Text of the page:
A man walks in a street littered with election campaign posters for the upcoming Jerusalem municipal elections.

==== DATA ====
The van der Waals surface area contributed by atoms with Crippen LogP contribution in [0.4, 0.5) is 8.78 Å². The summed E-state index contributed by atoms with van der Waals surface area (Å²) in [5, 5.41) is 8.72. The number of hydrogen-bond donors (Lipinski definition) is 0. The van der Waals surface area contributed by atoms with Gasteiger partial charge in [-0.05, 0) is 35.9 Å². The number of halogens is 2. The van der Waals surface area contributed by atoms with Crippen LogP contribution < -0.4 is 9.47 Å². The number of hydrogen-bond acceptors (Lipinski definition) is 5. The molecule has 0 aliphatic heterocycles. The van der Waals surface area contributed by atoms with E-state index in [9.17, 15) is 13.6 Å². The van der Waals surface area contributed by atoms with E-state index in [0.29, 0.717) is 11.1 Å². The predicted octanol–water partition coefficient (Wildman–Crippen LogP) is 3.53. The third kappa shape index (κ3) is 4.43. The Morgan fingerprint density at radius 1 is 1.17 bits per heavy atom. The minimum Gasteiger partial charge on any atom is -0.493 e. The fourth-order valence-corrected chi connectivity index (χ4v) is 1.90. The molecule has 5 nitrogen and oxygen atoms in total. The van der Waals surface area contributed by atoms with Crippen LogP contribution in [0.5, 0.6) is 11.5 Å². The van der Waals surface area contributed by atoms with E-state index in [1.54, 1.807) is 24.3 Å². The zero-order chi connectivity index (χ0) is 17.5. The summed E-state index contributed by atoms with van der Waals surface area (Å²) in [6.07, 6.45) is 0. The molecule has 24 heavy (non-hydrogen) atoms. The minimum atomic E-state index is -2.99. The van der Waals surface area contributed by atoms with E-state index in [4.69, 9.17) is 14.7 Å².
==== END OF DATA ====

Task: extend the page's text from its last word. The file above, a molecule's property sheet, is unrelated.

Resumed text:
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As Jerusalem voters go to the polls Tuesday for municipal elections, Palestinians are debating not which candidate to back but whether to cast their ballots at all. The vast majority of the disputed city's roughly 300,000 Palestinians are expected to boycott the polls again, despite calls by a minority to use the elections to seize influence in a city under full Israeli control for decades.He has rare Israeli citizenship and is a former member of the right-wing Likud party run by Prime Minister Benjamin Netanyahu.A lot of his votes could actually come from Jewish voters, rather than fellow Palestinians.Palestinians who have residency status rather than full Israeli citizenship can't vote in general elections but can for the municipality, which is responsible for most Jerusalem schools as well as rubbish collection and other services.Trader Abu Yasser, from Jerusalem's Old City, summed up the views of many Palestinians, saying he wouldn't vote as the elections wouldn't change much.
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